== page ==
Abortion Ban Prevented in Poland, But UK may soon suffer shortage of doctors….
Louise Livesey // 16 April 2007
For everyone who has been watching the abortion legislation furore in Poland, good news! Or at least in part. A Press Release today from the Federation for Women and Family Planning, Poland has announced a defeat to the possible Constitutional changes which would have resulted in a permanent ban on abortion in Poland. Poland still has the most stringent rules on abortion and a de facto ban however this is, at least not written into the constitution.
Constitutional change rejected by the Polish Parliament
Yesterday the Polish Parliament rejected 5 amemdments to the Polish Constitution that could result in full ban of abortion in Poland.
Supporters of the Constitutional change had majority but they were not able to collect 2/3 of votes necessary for the change. Out of 460 members of Parliament, 443 participated. 269 MPs voted in favor of the change, 121 – against, 53 – abstained. In order to win they should have 27 votes more.
The leader of the League of Polish Families Roman Giertych made a statement soon after the voting that his party is going to continue efforts to strengthen legal protection of life.
Worringly, however The Independent today carries front page news that we may soon face a shortage of doctors performing abortions in the UK. The Royal College of Obstetricians and Gynecologists have warned more doctors than ever are refusing to take part in abortions – not just on ethical grounds but because it isn’t seen as a rewarding area of medicine and they are not rostered to clinics when in training. Because of the drop in weekly hours from 120 to around 60 for trainee doctors, student doctors can now choose their elective placements and many don’t see terminations as a worthwhile choice, despite evidence from gynecologists and obstetricians that it is as rewarding as maternity care. But student doctors also have the right to refuse to attend any training on the issues of abortion, post-abortion care and abortion counselling.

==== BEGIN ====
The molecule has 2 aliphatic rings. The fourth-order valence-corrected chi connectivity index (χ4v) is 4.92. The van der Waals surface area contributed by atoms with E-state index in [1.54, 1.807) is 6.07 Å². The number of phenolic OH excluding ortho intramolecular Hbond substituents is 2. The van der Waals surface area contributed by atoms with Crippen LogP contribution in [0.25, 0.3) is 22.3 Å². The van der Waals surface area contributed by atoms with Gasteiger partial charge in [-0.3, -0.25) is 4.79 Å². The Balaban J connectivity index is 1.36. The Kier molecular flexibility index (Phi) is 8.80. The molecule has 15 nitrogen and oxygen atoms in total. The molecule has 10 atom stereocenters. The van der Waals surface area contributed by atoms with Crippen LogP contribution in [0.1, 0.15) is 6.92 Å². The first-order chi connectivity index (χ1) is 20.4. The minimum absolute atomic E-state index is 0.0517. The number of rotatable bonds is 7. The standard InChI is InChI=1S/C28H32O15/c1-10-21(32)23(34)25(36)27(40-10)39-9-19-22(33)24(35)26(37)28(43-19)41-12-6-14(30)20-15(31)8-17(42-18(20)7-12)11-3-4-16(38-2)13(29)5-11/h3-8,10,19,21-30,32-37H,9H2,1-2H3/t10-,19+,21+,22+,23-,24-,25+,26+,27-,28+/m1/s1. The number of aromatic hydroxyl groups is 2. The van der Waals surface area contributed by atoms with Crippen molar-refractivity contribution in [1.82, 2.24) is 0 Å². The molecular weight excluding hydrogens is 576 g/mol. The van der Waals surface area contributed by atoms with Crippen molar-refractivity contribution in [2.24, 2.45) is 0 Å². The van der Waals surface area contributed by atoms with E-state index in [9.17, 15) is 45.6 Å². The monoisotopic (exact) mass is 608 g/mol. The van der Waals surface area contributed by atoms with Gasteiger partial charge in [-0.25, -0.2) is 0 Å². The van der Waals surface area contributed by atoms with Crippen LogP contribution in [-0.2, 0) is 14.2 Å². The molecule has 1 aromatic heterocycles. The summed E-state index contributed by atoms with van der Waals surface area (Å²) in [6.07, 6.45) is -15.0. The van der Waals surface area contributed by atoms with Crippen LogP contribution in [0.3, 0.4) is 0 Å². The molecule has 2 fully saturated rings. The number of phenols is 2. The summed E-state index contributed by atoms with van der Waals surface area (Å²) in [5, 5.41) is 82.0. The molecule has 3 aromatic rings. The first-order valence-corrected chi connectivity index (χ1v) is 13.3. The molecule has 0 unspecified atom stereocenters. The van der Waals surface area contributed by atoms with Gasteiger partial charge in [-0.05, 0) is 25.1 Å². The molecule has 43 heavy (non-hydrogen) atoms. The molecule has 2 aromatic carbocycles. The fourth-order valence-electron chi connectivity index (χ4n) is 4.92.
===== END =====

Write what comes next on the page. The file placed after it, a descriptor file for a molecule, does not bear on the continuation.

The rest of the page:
A key factor is what specialists call “the dinner party test”. Gynaecologists who specialise in fertility treatment creating babies for childless couples are almost universally revered – but no one boasts of being an abortionist. The Independent
So Poland narrowly avoids enshrining it’s anti-abortion position in the country’s constitution and the UK may have to start refusing abortions on the basis of a lack of doctors to perform the procedures. A woman’s right to choose is being eroded here and elsewhere and yet, we’re often told, women have never had it so good….